CLion 2021.3: New Remote Development, Better Data Views in Debugger, Docker Toolchain, Custom Compiler, Type Hints, and More
We are happy to announce that CLion 2021.3 is now available!
Check out the highlights and read the post for more details:
- New remote development mode (headless remote machine and thin local client)
- Toolchain updates
- Docker toolchain
- Custom compiler
- Environment script
- Windows-specific enhancements
- Ninja as the default CMake generator
- Type hints in the editor
- More powerful and accurate code analysis
- Plugin updates
Beta version of the new remote development functionality
Until now, remote development in CLion was focused on running the project build on a remote host, using remote host compilers and CMake/make, debugging with remote host debuggers, and running the application on the remote target. In this setup, CLion itself runs locally, and your source files are also stored on the local client, with automatic synchronization to the remote host.
However, there are several drawbacks to this approach:
- It’s not always possible (due to security reasons or otherwise) to store the source code on a local machine, in which case the code can only be located and used on a remote machine.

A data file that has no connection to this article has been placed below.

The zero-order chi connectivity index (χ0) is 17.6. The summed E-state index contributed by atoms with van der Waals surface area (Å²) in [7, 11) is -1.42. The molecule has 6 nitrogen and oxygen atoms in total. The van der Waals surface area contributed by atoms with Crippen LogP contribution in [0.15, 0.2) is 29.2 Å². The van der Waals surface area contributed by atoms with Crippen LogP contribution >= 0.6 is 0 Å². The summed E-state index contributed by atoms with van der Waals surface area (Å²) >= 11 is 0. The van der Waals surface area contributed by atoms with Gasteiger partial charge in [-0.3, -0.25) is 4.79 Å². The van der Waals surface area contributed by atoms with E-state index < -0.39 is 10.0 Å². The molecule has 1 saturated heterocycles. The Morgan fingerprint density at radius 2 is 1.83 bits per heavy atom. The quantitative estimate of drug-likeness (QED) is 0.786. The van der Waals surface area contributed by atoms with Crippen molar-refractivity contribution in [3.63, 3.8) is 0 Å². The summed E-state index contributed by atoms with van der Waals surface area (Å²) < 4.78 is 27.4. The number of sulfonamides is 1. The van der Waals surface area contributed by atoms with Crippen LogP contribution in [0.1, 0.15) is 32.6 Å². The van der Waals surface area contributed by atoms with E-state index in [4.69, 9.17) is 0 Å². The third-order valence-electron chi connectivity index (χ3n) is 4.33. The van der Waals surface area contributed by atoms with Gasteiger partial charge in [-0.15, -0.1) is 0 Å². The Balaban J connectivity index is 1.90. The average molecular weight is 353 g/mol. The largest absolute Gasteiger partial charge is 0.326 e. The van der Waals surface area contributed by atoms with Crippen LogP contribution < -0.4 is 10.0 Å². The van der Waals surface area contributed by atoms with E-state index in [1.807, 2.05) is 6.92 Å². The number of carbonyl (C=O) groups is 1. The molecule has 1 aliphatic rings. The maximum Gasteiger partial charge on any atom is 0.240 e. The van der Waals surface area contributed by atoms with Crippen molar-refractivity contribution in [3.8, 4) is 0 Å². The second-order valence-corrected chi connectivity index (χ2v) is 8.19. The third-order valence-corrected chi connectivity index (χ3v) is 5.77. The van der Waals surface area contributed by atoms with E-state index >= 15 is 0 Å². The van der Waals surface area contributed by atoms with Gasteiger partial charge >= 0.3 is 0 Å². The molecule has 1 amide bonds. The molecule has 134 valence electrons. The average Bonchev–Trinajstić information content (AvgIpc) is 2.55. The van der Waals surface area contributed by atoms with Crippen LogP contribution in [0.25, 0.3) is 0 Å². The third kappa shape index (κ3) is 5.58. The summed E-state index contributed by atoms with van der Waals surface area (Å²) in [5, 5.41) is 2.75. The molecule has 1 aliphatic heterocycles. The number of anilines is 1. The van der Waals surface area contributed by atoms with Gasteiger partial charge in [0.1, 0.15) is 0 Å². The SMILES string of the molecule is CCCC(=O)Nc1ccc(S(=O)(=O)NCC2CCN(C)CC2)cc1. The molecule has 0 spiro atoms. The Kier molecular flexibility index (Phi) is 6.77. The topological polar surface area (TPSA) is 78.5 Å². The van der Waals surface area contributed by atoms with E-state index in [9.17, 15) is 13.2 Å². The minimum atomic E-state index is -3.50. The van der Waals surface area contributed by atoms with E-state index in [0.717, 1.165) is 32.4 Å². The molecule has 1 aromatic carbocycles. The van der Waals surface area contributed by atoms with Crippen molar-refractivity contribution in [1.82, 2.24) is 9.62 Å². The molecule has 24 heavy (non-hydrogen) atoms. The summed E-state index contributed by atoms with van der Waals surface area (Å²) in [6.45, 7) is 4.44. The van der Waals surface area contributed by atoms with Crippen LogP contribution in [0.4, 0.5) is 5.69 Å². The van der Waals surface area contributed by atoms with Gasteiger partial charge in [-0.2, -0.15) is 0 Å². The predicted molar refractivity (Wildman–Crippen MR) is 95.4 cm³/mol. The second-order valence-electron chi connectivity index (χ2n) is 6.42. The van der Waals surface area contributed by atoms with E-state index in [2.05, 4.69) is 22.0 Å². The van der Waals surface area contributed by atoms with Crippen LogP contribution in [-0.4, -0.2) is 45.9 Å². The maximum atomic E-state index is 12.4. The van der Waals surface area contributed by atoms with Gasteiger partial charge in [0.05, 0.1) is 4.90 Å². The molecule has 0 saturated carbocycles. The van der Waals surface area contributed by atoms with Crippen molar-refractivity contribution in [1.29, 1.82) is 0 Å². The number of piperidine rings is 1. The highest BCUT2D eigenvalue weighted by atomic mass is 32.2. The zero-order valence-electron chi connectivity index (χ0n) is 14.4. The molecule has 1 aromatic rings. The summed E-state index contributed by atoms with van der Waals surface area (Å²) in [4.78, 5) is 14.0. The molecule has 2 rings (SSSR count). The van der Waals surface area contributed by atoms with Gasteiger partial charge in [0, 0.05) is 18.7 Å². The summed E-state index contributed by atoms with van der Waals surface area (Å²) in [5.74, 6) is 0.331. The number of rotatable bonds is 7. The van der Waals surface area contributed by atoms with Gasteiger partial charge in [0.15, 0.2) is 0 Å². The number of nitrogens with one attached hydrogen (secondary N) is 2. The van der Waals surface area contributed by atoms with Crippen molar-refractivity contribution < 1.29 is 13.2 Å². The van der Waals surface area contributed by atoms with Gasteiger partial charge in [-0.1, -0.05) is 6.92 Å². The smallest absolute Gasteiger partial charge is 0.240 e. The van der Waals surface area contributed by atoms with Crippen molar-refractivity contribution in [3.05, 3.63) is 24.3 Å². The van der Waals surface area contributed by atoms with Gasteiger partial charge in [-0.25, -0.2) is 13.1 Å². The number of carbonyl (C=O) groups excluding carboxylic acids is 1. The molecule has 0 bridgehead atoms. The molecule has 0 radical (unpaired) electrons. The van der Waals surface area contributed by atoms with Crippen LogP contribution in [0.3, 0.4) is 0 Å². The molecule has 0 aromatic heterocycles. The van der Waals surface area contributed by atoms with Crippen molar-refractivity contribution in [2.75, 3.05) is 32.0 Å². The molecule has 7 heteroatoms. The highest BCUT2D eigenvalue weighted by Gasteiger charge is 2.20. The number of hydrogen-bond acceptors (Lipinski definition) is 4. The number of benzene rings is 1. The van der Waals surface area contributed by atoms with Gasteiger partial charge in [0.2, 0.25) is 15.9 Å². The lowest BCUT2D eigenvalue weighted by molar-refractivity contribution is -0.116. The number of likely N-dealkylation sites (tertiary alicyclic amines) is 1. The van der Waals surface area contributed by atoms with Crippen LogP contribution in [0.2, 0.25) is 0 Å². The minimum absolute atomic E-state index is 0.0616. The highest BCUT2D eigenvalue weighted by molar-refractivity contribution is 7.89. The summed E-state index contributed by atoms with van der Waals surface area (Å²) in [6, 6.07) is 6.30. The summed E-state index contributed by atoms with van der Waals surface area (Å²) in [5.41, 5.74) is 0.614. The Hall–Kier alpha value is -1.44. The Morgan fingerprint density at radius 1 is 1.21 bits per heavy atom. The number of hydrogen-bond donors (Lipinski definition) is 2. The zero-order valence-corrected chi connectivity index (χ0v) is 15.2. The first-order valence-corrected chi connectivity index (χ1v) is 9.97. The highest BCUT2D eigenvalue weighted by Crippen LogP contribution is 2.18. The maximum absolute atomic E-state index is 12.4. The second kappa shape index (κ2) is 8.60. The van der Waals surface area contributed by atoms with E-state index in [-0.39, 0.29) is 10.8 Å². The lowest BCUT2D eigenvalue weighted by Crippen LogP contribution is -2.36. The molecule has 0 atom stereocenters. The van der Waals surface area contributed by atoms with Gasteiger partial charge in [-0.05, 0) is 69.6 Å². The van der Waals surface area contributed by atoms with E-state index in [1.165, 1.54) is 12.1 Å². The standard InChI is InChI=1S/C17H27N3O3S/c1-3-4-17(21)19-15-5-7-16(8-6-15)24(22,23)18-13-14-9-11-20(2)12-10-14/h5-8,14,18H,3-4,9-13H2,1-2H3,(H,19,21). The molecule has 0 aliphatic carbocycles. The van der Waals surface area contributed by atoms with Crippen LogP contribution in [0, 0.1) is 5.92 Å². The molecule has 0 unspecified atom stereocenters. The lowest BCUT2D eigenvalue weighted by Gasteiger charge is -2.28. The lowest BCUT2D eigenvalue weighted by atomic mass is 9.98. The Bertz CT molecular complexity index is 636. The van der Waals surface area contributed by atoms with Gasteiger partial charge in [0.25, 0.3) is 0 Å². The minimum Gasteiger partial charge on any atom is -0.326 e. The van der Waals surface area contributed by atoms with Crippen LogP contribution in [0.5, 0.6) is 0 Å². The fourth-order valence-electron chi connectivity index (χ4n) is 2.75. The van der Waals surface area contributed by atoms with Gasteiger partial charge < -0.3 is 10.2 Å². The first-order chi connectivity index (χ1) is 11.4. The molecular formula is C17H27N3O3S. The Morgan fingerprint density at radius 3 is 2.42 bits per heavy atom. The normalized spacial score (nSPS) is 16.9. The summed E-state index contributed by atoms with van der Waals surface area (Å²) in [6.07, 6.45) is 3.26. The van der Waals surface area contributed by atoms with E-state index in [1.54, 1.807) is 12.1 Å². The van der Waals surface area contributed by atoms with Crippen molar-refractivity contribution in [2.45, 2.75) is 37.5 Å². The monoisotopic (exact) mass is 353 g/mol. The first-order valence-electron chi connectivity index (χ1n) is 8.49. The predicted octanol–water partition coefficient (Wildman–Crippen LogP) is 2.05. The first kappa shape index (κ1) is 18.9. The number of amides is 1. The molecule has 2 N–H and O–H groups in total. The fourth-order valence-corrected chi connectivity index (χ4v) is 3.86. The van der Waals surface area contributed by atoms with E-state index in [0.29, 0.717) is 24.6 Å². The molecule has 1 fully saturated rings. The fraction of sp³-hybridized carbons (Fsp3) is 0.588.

- CLion operations, such as indexing, can be quite heavy, so if the local machine is a thin client, there are significant performance issues.
We now have exciting news to share –
CLion now comes with long-awaited support for the new remote development workflow!
The main idea is to use a powerful remote machine to execute all IDE operations and to build, run, and debug code – all while running the IDE on a thin local client. A remote host is a physical or virtual machine hosting the source code and running the headless CLion to perform most of the IDE functions. Developers connect to the server with a thin local client (i.e. a physical machine, like a laptop) and use this thin client for development. We hope this setup helps you stay more productive and flexible while allowing you to work securely from anywhere.